#7 Power Plays for Women: Value Yourself

Posted on January 26, 2011 by

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By Kathy Korman Frey

Hold onto your hats and muster a couple of brain cells to rub together because in this post I am going to show you how a stay at home mom contributes a near six-figure of value to a household.  Of course most of us logically realize it’s far more than this, but, this post is to demonstrate the concept of the Value Spreadsheet.  We need this now more than ever as young women are graduating from college making less right out of the gate. So, let’s get started. By the end, you’ll be able to quantify YOUR value on a spreadsheet or piece of paper.

This is about women, money, and knowing your value.

Q: Dear Hot Mommas Project: Why do we need to a value spreadsheet? Because women initiate negotiations two (2) to (3) times less often than men according to very awesome Professor Linda Babcock.  This, combined with our documented tendencies to NOT promote our abilities is partially responsible for the wage gap.

Let me be clear: This does NOT exonerate employers from fair pay practices. But, you’re out of mommy and daddy’s house now and it’s time to put on your big girl panties and have a negotiation. Here is one of THE most effective and straight forward tools to do it.

Q: Why use Monica, a sample Stay at Home Mom (SAHM) as an example?

#1. Stay at Home Moms present a “value challenge” in that they provide MASSIVE value, but it’s almost always overlooked and undervalued in our society. So, let’s assume quantifying this value is the MOST challenging, and then you’ll find quantifying YOUR value comparatively easier.

Ever heard of the saying, “Easy as falling off a log?”  

That’s how easy it will be by the end of this.

#2. To me, Stay at Home Moms are a kind of royalty. They are the toughest broads around. Do you know what kind of nerves of steel you need to stay at home?  There are so many levels. So, SAHMs, I bow down to you. You could run a small country, or a big one, and you do every day. They deserve a major shout out, and they don’t get it enough.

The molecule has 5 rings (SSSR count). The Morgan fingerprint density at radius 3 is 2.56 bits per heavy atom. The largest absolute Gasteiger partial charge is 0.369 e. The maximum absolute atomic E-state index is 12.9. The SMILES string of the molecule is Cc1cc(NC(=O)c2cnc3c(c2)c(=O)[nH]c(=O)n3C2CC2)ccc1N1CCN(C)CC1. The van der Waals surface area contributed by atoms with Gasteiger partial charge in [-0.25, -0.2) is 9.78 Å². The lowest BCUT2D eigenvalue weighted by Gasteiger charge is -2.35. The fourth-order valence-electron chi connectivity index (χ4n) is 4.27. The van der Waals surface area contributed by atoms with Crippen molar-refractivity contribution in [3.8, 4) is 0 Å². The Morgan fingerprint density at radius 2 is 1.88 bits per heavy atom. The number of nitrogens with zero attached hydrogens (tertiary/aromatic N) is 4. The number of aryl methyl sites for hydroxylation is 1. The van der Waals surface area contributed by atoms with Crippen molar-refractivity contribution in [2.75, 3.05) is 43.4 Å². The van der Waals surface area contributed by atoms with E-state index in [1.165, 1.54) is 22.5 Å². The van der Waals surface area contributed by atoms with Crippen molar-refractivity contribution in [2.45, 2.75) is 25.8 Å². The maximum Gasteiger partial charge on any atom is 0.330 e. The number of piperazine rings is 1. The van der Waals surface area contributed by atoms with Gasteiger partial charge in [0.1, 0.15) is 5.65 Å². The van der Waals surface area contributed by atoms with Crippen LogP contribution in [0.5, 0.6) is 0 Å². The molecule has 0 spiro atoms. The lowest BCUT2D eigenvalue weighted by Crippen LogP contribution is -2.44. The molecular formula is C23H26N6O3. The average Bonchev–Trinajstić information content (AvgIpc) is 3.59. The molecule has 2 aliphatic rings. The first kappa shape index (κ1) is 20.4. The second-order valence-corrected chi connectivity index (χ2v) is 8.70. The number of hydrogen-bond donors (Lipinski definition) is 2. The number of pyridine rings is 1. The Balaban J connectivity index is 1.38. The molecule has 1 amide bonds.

A shout out here to the emerging crop of dads, too, we love you “guys who get it.”

Example of Value Spreadsheet for Monica

Monica provides $74,000 in value (minimum) to the household each year based on only two factors. Here’s how (below).

Explanation and how to do your OWN Value Spreadsheet:

Summary: List an action or skill, the impact of this, the MONETARY value, and then the NON-Monetary value. That’s it.

Detail (below)

STEP 1.  Action. On a piece of paper make four columns. In the first column, write down something that you do really well in your job, as a student, or as Home CEO.

  • Example1: In Monica’s example, she is adept at placing a routine around their home life.
  • Example 2: They also eat at home more frequently, which has benefits described below.

STEP 2. Impact. In the second column, write the impact.

  • Example 1: Monica’s skill at providing a routine around the family’s home life provides the following benefit or impact: Emotional stability.
  • Example 2: The impact of  more meals at home is two-fold: First, there is a flat-out savings on eating out. Second, there is a nutritional benefit.
STEP 3. Value.
  • CRITICAL STEP: The MONEY! In the third column, calculate the monetary value. You can do this by the month, the year, or both.  Think in terms of VALUE (making money, adding value) SAVINGS (reducing spending).
  • Tip:  Do not look for “the right answer.” Use your judgement, estimate, and move forward. You can always tweak later.
  • Example 1: Monica calculated the value of the emotional stability as follows:

ROUTINE/EMOTIONAL STABILITY SAVINGS: 
Example of non impulse buying
$500 per month x 12 = $6,000 per year savings